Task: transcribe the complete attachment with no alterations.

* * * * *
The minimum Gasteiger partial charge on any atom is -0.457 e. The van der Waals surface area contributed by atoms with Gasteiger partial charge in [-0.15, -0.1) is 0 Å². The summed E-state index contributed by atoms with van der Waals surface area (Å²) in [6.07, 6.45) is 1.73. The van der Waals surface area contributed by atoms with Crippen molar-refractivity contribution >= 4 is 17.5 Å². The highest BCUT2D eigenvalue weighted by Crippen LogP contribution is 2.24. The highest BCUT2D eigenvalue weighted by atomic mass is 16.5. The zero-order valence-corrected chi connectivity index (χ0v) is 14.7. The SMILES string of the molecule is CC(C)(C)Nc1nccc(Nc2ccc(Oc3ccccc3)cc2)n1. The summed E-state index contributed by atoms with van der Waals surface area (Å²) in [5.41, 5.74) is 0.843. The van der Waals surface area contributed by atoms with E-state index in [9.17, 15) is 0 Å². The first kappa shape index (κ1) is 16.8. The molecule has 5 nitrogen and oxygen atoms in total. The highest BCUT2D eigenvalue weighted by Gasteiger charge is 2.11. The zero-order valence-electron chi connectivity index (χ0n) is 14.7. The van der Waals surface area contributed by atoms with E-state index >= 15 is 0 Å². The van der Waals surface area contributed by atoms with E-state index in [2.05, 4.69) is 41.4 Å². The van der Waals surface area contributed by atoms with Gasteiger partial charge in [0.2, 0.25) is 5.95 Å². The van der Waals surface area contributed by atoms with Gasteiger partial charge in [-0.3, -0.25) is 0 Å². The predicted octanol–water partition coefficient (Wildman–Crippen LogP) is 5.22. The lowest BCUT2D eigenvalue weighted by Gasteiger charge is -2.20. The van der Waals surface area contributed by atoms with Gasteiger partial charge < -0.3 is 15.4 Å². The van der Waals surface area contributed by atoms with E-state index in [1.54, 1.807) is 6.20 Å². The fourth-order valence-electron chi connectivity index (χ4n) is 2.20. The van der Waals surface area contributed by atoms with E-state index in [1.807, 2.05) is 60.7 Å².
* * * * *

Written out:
The minimum Gasteiger partial charge on any atom is -0.457 e. The van der Waals surface area contributed by atoms with Gasteiger partial charge in [-0.15, -0.1) is 0 Å². The summed E-state index contributed by atoms with van der Waals surface area (Å²) in [6.07, 6.45) is 1.73. The van der Waals surface area contributed by atoms with Crippen molar-refractivity contribution >= 4 is 17.5 Å². The highest BCUT2D eigenvalue weighted by Crippen LogP contribution is 2.24. The highest BCUT2D eigenvalue weighted by atomic mass is 16.5. The zero-order valence-corrected chi connectivity index (χ0v) is 14.7. The SMILES string of the molecule is CC(C)(C)Nc1nccc(Nc2ccc(Oc3ccccc3)cc2)n1. The summed E-state index contributed by atoms with van der Waals surface area (Å²) in [5.41, 5.74) is 0.843. The van der Waals surface area contributed by atoms with E-state index in [9.17, 15) is 0 Å². The first kappa shape index (κ1) is 16.8. The molecule has 5 nitrogen and oxygen atoms in total. The highest BCUT2D eigenvalue weighted by Gasteiger charge is 2.11. The zero-order valence-electron chi connectivity index (χ0n) is 14.7. The van der Waals surface area contributed by atoms with E-state index >= 15 is 0 Å². The van der Waals surface area contributed by atoms with E-state index in [2.05, 4.69) is 41.4 Å². The van der Waals surface area contributed by atoms with Gasteiger partial charge in [0.2, 0.25) is 5.95 Å². The van der Waals surface area contributed by atoms with Gasteiger partial charge in [-0.3, -0.25) is 0 Å². The predicted octanol–water partition coefficient (Wildman–Crippen LogP) is 5.22. The lowest BCUT2D eigenvalue weighted by Gasteiger charge is -2.20. The van der Waals surface area contributed by atoms with Gasteiger partial charge < -0.3 is 15.4 Å². The van der Waals surface area contributed by atoms with E-state index in [1.54, 1.807) is 6.20 Å². The fourth-order valence-electron chi connectivity index (χ4n) is 2.20. The van der Waals surface area contributed by atoms with E-state index in [1.807, 2.05) is 60.7 Å².